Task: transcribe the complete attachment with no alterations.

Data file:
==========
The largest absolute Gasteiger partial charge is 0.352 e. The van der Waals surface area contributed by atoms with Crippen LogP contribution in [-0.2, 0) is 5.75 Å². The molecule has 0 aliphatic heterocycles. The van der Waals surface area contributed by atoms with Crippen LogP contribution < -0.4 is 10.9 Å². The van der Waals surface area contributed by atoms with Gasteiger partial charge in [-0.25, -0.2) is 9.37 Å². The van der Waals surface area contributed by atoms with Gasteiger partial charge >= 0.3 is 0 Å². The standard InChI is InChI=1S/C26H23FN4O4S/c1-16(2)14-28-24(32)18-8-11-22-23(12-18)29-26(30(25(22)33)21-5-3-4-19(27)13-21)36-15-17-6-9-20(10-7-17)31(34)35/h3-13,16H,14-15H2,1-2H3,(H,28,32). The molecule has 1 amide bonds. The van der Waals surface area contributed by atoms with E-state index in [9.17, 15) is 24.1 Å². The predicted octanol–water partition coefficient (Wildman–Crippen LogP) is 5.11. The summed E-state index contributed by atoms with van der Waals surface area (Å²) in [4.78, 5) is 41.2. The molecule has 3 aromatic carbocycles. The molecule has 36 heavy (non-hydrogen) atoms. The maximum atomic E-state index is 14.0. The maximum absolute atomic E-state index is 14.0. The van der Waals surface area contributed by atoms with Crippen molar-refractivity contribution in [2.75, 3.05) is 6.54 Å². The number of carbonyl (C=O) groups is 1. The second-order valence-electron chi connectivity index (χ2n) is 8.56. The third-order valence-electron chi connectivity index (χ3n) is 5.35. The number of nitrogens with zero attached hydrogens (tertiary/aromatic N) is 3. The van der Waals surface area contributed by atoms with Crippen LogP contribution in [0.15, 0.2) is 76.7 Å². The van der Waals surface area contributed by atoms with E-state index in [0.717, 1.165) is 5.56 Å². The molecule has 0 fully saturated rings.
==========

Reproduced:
The largest absolute Gasteiger partial charge is 0.352 e. The van der Waals surface area contributed by atoms with Crippen LogP contribution in [-0.2, 0) is 5.75 Å². The molecule has 0 aliphatic heterocycles. The van der Waals surface area contributed by atoms with Crippen LogP contribution < -0.4 is 10.9 Å². The van der Waals surface area contributed by atoms with Gasteiger partial charge in [-0.25, -0.2) is 9.37 Å². The van der Waals surface area contributed by atoms with Gasteiger partial charge >= 0.3 is 0 Å². The standard InChI is InChI=1S/C26H23FN4O4S/c1-16(2)14-28-24(32)18-8-11-22-23(12-18)29-26(30(25(22)33)21-5-3-4-19(27)13-21)36-15-17-6-9-20(10-7-17)31(34)35/h3-13,16H,14-15H2,1-2H3,(H,28,32). The molecule has 1 amide bonds. The van der Waals surface area contributed by atoms with E-state index in [9.17, 15) is 24.1 Å². The predicted octanol–water partition coefficient (Wildman–Crippen LogP) is 5.11. The summed E-state index contributed by atoms with van der Waals surface area (Å²) in [4.78, 5) is 41.2. The molecule has 3 aromatic carbocycles. The molecule has 36 heavy (non-hydrogen) atoms. The maximum atomic E-state index is 14.0. The maximum absolute atomic E-state index is 14.0. The van der Waals surface area contributed by atoms with Crippen molar-refractivity contribution in [2.75, 3.05) is 6.54 Å². The number of carbonyl (C=O) groups is 1. The second-order valence-electron chi connectivity index (χ2n) is 8.56. The third-order valence-electron chi connectivity index (χ3n) is 5.35. The number of nitrogens with zero attached hydrogens (tertiary/aromatic N) is 3. The van der Waals surface area contributed by atoms with Crippen LogP contribution in [0.15, 0.2) is 76.7 Å². The van der Waals surface area contributed by atoms with E-state index in [0.717, 1.165) is 5.56 Å². The molecule has 0 fully saturated rings.